The self and recollective experience.

Conway, M. A. and Dewhurst, S. A. (1995) The self and recollective experience. Applied Cognitive Psychology, 9 (1). pp. 1-19. ISSN 0888-4080

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Three experiments investigated the hypothesis that self-reference at encoding increases the probability of recollective experience in recognition memory. In all three experiments separate groups of subjects studied words naming personality traits. One group judged the self-relevance of the traits, the other groups performed orientating tasks low in self-reference. In a recognition test subjects first identified old items and then indicated which of these were accompanied by recollective experience ('remember' responses) and which were recognized on some other basis ('know' responses). No reliable differences in overall recognition performance between self-referent and semantic encoding tasks were observed. However, subjects who encoded trait adjectives with reference to the self produced reliably more remember responses and few know responses than subjects who had encoded the items in the low self-referent tasks. Experiment 1 demonstrated a self-reference effect in recognition accompanied by recollective experience after 1-hour retention interval, while Experiment 2 found this effect to persist over a 24-hour retention interval. Experiment 3 demonstrated that this self-reference effect is obtained under incidental as well as under intentional learning conditions. Taken together these findings demonstrate the importance of self-reference as a factor in determining the likelihood that recognition judgements will be accompanied by recollective experience.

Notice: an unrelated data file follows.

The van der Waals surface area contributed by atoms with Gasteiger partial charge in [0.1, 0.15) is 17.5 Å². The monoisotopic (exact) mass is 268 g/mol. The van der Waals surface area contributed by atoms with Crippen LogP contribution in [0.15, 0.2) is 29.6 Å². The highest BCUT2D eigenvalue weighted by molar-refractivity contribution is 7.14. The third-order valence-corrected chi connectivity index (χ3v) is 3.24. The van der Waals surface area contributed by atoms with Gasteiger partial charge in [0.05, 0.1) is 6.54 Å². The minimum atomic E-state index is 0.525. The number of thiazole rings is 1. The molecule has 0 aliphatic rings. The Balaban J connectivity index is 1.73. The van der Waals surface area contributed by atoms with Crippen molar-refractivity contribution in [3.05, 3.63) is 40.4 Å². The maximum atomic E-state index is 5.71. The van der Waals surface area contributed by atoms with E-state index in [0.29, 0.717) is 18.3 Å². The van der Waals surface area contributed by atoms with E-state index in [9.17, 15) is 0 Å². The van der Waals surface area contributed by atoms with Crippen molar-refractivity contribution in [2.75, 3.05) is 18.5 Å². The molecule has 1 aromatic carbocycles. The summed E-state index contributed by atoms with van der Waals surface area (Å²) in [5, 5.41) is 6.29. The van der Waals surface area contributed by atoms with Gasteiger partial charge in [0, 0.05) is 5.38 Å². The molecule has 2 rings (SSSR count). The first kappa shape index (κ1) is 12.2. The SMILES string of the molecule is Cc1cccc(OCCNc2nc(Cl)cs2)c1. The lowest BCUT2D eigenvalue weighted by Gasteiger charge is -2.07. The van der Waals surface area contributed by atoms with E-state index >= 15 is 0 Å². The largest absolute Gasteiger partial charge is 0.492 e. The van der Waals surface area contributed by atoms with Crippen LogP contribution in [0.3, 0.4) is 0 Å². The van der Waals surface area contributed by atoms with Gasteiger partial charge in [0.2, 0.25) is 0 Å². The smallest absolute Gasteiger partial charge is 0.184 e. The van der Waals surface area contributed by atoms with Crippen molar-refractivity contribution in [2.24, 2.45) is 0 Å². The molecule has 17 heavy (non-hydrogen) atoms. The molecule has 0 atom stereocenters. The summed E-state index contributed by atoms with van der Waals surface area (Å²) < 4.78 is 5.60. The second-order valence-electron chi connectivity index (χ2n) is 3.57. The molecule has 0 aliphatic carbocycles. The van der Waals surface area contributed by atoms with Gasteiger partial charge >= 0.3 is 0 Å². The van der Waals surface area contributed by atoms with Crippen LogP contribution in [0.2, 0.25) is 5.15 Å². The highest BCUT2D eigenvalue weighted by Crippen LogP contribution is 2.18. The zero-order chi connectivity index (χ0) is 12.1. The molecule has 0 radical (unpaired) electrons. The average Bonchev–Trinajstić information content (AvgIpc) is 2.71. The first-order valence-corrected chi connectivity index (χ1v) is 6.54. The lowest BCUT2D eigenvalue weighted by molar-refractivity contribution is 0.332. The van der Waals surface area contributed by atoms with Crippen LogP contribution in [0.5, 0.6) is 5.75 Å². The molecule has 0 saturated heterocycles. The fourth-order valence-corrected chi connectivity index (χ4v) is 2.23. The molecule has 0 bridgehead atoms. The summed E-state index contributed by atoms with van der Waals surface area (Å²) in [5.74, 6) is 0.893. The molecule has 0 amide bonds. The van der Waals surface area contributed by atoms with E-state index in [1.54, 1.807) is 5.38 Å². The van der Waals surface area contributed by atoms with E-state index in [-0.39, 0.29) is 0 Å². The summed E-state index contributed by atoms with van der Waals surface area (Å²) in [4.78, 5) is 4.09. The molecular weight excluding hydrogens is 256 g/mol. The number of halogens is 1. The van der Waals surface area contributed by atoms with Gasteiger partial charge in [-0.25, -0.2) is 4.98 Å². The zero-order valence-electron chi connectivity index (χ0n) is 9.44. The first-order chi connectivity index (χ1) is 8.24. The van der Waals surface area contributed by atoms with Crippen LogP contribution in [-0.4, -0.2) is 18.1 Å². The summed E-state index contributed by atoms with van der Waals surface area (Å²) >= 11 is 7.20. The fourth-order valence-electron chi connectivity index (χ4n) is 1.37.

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Journal Article
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Applied Cognitive Psychology
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06 Nov 2008 16:40
Last Modified:
15 Sep 2023 03:48